Dan Deacon isn't the only indie artist to attempt to sum up the condition of America in recent years but his personal take is as valid as any.
Inspired in part by Cormac McCarthy's The Road, the Baltimore composer's eighth album offers a musical analysis of the USA based on the notion that it is badly broken but still fixable. Deacon tries to find causes for optimism among the rubble and, while it's difficult to find textual evidence on a largely instrumental album from which it would take sound-editing software to pick out the lyrics even when there are any (so distorted are the vocals), you can feel the mood in the music itself.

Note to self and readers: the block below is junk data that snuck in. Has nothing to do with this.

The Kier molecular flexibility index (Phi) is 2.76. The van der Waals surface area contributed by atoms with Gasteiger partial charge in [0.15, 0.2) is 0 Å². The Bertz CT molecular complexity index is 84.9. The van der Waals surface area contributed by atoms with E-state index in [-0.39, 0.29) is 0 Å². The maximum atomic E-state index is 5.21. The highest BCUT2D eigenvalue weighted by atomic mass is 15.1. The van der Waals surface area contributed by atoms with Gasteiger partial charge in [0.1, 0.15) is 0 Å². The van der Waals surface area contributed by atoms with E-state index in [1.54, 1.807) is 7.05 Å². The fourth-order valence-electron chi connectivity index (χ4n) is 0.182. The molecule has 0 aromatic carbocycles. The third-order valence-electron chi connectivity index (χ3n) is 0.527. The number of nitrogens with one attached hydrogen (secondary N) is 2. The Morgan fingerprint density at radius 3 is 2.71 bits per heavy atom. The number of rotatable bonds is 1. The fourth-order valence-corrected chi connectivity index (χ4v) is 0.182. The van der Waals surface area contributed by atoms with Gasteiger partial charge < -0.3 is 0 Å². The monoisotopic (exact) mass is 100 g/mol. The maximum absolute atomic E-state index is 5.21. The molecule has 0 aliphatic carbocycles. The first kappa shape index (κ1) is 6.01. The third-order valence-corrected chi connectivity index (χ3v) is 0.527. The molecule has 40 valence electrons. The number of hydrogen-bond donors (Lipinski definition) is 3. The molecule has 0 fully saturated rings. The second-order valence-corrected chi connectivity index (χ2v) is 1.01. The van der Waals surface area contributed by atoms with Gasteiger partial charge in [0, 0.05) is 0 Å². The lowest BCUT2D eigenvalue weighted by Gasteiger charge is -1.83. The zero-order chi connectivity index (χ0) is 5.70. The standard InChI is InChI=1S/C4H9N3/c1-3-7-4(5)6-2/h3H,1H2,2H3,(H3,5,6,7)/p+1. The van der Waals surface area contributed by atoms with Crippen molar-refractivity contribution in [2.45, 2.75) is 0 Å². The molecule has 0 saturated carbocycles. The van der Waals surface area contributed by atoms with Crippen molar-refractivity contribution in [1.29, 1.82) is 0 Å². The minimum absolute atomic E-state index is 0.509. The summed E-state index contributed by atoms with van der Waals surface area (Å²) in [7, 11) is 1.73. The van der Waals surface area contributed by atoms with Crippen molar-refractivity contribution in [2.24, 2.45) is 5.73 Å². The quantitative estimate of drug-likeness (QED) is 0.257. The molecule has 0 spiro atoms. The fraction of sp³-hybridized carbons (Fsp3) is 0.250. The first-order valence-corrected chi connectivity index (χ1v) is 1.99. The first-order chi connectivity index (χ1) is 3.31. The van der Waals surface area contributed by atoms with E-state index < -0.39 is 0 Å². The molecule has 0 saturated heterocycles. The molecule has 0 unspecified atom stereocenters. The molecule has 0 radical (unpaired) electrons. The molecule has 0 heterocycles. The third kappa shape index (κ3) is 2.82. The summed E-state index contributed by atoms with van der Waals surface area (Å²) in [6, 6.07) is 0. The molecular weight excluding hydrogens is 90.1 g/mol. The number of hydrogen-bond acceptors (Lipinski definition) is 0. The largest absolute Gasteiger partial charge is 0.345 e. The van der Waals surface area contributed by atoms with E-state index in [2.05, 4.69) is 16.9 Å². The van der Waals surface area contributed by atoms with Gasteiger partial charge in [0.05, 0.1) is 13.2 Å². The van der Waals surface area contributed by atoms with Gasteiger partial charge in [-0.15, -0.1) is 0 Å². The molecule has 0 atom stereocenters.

Opener "Guildford Avenue Bridge", consisting of passages of mangled noise that resolve themselves to tranquillity only to re-mangle again, sums up the theme of repeated mistakes: "we've been here before", to quote a later discernible lyric. Deacon flips back and forth from twinkling synths and glockenspiels to dirty beats and distorted guitars, like The Polyphonic Spree or Flaming Lips remixed by Death In Vegas or Filthy Dukes. The overall theme is utopia defiled. Until, that is, Deacon – ever the optimist – brings it all together on "Manifest", the big rapturous finale.